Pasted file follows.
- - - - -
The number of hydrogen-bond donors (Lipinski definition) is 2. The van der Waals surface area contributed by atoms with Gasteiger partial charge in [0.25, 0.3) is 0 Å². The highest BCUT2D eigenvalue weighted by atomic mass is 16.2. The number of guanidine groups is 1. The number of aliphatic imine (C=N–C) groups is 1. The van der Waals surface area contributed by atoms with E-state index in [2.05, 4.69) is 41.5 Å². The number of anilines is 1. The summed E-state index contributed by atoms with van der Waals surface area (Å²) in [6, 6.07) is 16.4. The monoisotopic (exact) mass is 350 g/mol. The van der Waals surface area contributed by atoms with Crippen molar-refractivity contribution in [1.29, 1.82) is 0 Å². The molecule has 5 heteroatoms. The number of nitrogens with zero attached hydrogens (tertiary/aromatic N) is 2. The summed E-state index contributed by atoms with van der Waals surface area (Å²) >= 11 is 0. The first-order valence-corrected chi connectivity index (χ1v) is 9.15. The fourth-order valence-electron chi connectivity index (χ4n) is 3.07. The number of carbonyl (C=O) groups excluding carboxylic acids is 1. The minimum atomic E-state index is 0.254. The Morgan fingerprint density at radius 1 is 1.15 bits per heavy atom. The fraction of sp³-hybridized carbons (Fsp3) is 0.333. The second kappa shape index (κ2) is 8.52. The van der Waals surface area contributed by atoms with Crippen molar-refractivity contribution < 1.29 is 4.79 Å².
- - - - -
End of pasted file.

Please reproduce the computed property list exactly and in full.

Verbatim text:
The number of hydrogen-bond donors (Lipinski definition) is 2. The van der Waals surface area contributed by atoms with Gasteiger partial charge in [0.25, 0.3) is 0 Å². The highest BCUT2D eigenvalue weighted by atomic mass is 16.2. The number of guanidine groups is 1. The number of aliphatic imine (C=N–C) groups is 1. The van der Waals surface area contributed by atoms with E-state index in [2.05, 4.69) is 41.5 Å². The number of anilines is 1. The summed E-state index contributed by atoms with van der Waals surface area (Å²) in [6, 6.07) is 16.4. The monoisotopic (exact) mass is 350 g/mol. The van der Waals surface area contributed by atoms with Crippen molar-refractivity contribution in [1.29, 1.82) is 0 Å². The molecule has 5 heteroatoms. The number of nitrogens with zero attached hydrogens (tertiary/aromatic N) is 2. The summed E-state index contributed by atoms with van der Waals surface area (Å²) >= 11 is 0. The first-order valence-corrected chi connectivity index (χ1v) is 9.15. The fourth-order valence-electron chi connectivity index (χ4n) is 3.07. The number of carbonyl (C=O) groups excluding carboxylic acids is 1. The minimum atomic E-state index is 0.254. The Morgan fingerprint density at radius 1 is 1.15 bits per heavy atom. The fraction of sp³-hybridized carbons (Fsp3) is 0.333. The second kappa shape index (κ2) is 8.52. The van der Waals surface area contributed by atoms with Crippen molar-refractivity contribution < 1.29 is 4.79 Å².